I like words used in old ways.
I love finding definitions in the 1828 Webster's Dictionary.
The first definition in the 1828 for the word attend is "To go with, or accompany, as a companion, minister or servant."
Today, we don't use 'Attend' in this sense, but I find I love the idea of it.
I need to hear the instruction in it.
Who are the companions of the homeschooling mom? Who goes along the way with us? Who do we accompany? Who are we supposed to serve?
In December, during Sunday School, we watched a video on the Shema, so it is recently in my thoughts,
Hear, O Israel: The LORD our God, the LORD is one. You shall love the LORD your God with all your heart and with all your soul and with all your might. And these words that I command you today shall be on your heart. You shall teach them diligently to your children, and shall talk of them when you sit in your house, and when you walk by the way, and when you lie down, and when you rise. You shall bind them as a sign on your hand, and they shall be as frontlets between your eyes. You shall write them on the doorposts of your house and on your gates. (Deuteronomy 6:4-9 ESV, emphasis mine)I've long thought that the Shema is one compelling argment for homeschooling. We have our children, we walk with them and teach them diligently of the Lord from morning to night - using his creation, seeking Him in the Grand Puzzle together, as companions.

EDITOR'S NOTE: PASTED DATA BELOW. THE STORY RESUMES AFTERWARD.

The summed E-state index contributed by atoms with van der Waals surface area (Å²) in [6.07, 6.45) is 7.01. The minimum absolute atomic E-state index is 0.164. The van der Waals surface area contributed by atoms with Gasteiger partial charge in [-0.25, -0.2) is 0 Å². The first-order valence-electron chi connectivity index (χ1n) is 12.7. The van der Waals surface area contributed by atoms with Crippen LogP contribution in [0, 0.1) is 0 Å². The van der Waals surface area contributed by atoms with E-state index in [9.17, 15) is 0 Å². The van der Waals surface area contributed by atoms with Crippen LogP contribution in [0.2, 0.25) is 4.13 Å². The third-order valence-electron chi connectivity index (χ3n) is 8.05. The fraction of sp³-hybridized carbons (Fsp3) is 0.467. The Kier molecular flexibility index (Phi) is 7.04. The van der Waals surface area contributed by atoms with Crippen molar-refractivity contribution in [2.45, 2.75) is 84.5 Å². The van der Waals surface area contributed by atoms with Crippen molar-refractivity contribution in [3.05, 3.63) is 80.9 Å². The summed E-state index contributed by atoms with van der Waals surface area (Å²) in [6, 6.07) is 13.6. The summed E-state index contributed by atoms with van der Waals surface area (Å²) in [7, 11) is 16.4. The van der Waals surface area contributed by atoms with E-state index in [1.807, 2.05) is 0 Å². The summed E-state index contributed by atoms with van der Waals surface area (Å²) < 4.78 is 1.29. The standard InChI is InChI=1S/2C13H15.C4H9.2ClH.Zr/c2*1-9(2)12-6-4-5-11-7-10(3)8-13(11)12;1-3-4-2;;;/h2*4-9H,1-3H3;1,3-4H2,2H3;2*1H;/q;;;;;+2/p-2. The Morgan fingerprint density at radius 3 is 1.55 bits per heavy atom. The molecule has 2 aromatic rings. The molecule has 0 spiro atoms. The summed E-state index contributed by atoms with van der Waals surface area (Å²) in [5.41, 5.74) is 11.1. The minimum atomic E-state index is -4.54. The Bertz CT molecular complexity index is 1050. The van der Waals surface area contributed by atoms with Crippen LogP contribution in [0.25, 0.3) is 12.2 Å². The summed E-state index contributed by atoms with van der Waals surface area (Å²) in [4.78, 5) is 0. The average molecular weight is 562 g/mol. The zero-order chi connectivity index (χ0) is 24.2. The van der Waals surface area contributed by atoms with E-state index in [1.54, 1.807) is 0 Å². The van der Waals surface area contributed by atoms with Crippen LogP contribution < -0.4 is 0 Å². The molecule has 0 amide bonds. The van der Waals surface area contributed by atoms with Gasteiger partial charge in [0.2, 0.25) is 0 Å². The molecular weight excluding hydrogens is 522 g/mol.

The first two verbs in verse 7 are teach and talk. We are to "teach to." That is directed, there is an object of our teaching: our children, it's one directional. But then, we are also to "talk of" the words. This is a conversation, two directions, between us and our children. We teach and we learn as we accompany them.
I've gotten lazy over the past couple of years. My children are getting bigger and more capable. They dress themselves, they have chores, they can do some cooking. I've taken advantage of that. Breakfast happens during my least favorite time of day, and they are capable of doing all sorts of breakfast foods. This past couple of weeks, I've been back to making breakfast, upping my breakfast game as it were, and, lo and behold, my children are happier and better fed and better behaved. (I have found Simplified Breakfasts and Lunches to be very helpful tools) That makes a difference in our day. Lunches, too, are better when they're comprised of better food and more complete; when a grownup attends to it. I Attend! to my companions, serving their needs.
It isn't easy to change habits, but is sometimes necessary in order to Attend! our companions on life's pathways.